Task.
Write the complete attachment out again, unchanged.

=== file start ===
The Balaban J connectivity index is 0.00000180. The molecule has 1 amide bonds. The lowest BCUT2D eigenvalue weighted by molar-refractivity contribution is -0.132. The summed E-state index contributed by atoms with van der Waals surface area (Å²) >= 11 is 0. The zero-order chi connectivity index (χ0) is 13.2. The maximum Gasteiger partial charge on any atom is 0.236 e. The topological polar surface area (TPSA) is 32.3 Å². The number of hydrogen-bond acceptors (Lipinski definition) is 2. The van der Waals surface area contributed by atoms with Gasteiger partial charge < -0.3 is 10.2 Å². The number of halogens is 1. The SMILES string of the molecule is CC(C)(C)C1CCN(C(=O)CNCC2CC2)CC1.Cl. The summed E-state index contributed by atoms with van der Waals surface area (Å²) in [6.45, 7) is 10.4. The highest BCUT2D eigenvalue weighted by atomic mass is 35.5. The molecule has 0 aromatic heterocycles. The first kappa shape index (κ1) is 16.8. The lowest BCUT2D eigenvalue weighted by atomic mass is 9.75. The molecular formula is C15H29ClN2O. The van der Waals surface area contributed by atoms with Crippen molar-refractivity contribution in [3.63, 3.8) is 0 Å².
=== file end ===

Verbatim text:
The Balaban J connectivity index is 0.00000180. The molecule has 1 amide bonds. The lowest BCUT2D eigenvalue weighted by molar-refractivity contribution is -0.132. The summed E-state index contributed by atoms with van der Waals surface area (Å²) >= 11 is 0. The zero-order chi connectivity index (χ0) is 13.2. The maximum Gasteiger partial charge on any atom is 0.236 e. The topological polar surface area (TPSA) is 32.3 Å². The number of hydrogen-bond acceptors (Lipinski definition) is 2. The van der Waals surface area contributed by atoms with Gasteiger partial charge < -0.3 is 10.2 Å². The number of halogens is 1. The SMILES string of the molecule is CC(C)(C)C1CCN(C(=O)CNCC2CC2)CC1.Cl. The summed E-state index contributed by atoms with van der Waals surface area (Å²) in [6.45, 7) is 10.4. The highest BCUT2D eigenvalue weighted by atomic mass is 35.5. The molecule has 0 aromatic heterocycles. The first kappa shape index (κ1) is 16.8. The lowest BCUT2D eigenvalue weighted by atomic mass is 9.75. The molecular formula is C15H29ClN2O. The van der Waals surface area contributed by atoms with Crippen molar-refractivity contribution in [3.63, 3.8) is 0 Å².